Blue Sparrow Coffee publishes sustainability report

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“When we started this journey, it was a mess,” says Jeffrey Knott, co-founder of Blue Sparrow Coffee — and he means that both literally and figuratively. Two years ago, Blue Sparrow, which has two locations (3070 Blake Street and 1615 Platte Street), released its first stock report, detailing employee demographics, wages, benefits and the company’s impact on the community.

The now-annual report, which will be updated again in the middle of the summer, provides a transparent view of the company and is a way of accountability.

But beyond prioritizing its employees, Blue Sparrow wanted to do more with regard to sustainability and understand its company’s environmental impact. It started with a single-use cup initiative launched on January 1. “We read about consumer behavior and found that in some scenarios it has been proven that reusable cups are charged for one-time use rather than discounting reusable cups,” says Blue. Sparrow says on his website.

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It now charges $0.10 a single-use cup — an approach coffee giant Starbucks is also testing this year. The entire amount of that fee goes to a sustainability fund that the company uses for projects it couldn’t have done otherwise, such as installing more efficient HVAC units and increasing composting. “We can use less and reinvest from those who choose to pay the fee,” notes Knott.

Blue Sparrow also began work on a sustainability report to better understand its company’s environmental impact and create goals to guide its next steps. “Most of us have been living this way for a very long time,” says Knott, who has been a vegetarian for nearly a decade. “Our team is really excited.”

So excited, in fact, that when the idea of ​​compiling the sustainability report was born, volunteers were on hand to dig into the waste and count the waste — most notably Sara Van Hatten, the sustainability analyst for Blue Sparrow’s parent company, Mainspring.

After a year of work, the report came out on April 4; it includes a design and story element from Philip Hua-Pham, Mainspring’s brand experience manager. The report data webpage also has a winding map showing the “frantic,” as Knott puts it, process the team went through to put this project together. “What we’ve really accomplished is that we now have a lot of basic information.”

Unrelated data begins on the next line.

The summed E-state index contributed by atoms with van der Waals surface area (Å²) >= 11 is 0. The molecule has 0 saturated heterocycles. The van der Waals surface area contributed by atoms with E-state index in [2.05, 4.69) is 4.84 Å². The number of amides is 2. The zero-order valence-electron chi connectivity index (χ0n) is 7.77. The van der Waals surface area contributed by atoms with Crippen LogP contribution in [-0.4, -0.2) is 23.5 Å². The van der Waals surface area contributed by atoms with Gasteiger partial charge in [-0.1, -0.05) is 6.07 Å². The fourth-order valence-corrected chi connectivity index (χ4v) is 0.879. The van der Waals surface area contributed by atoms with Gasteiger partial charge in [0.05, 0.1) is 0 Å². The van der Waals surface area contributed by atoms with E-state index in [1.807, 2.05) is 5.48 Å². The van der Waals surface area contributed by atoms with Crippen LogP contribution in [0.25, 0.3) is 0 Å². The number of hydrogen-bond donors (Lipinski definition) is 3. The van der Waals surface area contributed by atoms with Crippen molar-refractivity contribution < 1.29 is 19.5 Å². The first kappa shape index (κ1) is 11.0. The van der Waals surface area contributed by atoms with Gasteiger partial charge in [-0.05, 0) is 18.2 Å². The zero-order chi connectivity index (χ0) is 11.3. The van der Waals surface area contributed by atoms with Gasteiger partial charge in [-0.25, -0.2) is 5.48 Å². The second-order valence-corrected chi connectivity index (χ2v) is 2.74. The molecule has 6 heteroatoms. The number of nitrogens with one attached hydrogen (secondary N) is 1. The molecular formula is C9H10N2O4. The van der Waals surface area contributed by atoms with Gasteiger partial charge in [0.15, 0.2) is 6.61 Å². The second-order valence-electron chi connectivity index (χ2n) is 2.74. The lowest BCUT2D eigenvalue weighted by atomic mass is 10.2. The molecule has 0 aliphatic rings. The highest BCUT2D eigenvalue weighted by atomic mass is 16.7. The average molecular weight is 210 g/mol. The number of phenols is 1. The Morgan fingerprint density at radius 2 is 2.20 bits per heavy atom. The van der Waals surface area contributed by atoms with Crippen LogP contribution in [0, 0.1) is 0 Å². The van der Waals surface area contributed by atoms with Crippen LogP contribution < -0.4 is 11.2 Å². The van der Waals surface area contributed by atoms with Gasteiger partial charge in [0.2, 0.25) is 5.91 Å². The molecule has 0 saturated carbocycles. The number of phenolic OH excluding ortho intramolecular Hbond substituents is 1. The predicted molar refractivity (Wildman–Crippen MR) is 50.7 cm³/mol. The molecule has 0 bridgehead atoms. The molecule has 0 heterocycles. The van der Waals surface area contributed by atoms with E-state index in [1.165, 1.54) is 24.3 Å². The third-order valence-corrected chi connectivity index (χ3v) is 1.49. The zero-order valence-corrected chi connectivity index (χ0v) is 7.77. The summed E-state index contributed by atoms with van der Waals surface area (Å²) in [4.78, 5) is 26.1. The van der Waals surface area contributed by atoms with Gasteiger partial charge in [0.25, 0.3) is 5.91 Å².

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The data is broken down into waste, energy and water. “It’s impossible to get good data on energy and water,” admits Knott. “Our goal for next year is to get better data.” For the time being, the focus is on waste. What the team found while searching the recycle bin was that “so much that should be in the bin isn’t and vice versa.”

To address that problem, Blue Sparrow changed its offering and went from 80 percent of its customer-facing stationery to 100 percent recyclable or compostable. It also takes a swing at “sustainability” itself. “We stamped the cups with ‘Sustainability is dead’,” explains Knott. “The best way I can describe it is that the word ‘sustainable’ is such a weak word. When you’re in a relationship and someone asks how you’re doing, the last word you want to use is ‘sustainable’. “We want to do better than that. Our goal is not to do good enough. We want to be net positive.”

This year’s goals include partnering with Scraps Mile High to compost 100 percent of the coffee grounds at both sites and continuing to reduce waste pollution by ensuring that recyclables actually end up in a recycling center. “These are things we care about, and we’re going to hold ourselves accountable publicly,” Knott noted.

The sustainability report is also updated annually. “We’ve moved from quiet concern and doing our own thing to now. It’s a bit of playing with fire. We could be accused of greenwashing for publicity,” Knott acknowledged. “But hopefully over time people will see that we’ve really invested and will follow these changes over the years. … It’s so important.”

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